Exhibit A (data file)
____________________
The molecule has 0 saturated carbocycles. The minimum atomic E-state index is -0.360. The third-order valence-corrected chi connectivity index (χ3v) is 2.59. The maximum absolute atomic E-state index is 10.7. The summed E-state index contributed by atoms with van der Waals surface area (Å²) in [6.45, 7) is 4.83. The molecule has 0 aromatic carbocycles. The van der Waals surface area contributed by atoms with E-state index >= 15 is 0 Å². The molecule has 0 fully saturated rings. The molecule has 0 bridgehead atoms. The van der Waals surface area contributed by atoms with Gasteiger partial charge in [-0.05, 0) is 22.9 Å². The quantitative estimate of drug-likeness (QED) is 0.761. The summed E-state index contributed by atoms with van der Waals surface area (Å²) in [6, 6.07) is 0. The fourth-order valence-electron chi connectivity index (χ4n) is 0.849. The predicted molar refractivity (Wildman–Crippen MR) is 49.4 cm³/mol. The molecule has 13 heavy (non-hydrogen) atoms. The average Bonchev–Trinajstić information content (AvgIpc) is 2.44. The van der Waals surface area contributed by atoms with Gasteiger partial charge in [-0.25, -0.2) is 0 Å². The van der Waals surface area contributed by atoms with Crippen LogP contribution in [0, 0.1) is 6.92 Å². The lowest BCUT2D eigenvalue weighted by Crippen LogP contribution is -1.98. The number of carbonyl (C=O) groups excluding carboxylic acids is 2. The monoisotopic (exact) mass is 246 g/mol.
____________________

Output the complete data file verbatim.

The molecule has 0 saturated carbocycles. The minimum atomic E-state index is -0.360. The third-order valence-corrected chi connectivity index (χ3v) is 2.59. The maximum absolute atomic E-state index is 10.7. The summed E-state index contributed by atoms with van der Waals surface area (Å²) in [6.45, 7) is 4.83. The molecule has 0 aromatic carbocycles. The van der Waals surface area contributed by atoms with E-state index >= 15 is 0 Å². The molecule has 0 fully saturated rings. The molecule has 0 bridgehead atoms. The van der Waals surface area contributed by atoms with Gasteiger partial charge in [-0.05, 0) is 22.9 Å². The quantitative estimate of drug-likeness (QED) is 0.761. The summed E-state index contributed by atoms with van der Waals surface area (Å²) in [6, 6.07) is 0. The fourth-order valence-electron chi connectivity index (χ4n) is 0.849. The predicted molar refractivity (Wildman–Crippen MR) is 49.4 cm³/mol. The molecule has 13 heavy (non-hydrogen) atoms. The average Bonchev–Trinajstić information content (AvgIpc) is 2.44. The van der Waals surface area contributed by atoms with Gasteiger partial charge in [-0.25, -0.2) is 0 Å². The van der Waals surface area contributed by atoms with Crippen LogP contribution in [0, 0.1) is 6.92 Å². The lowest BCUT2D eigenvalue weighted by Crippen LogP contribution is -1.98. The number of carbonyl (C=O) groups excluding carboxylic acids is 2. The monoisotopic (exact) mass is 246 g/mol.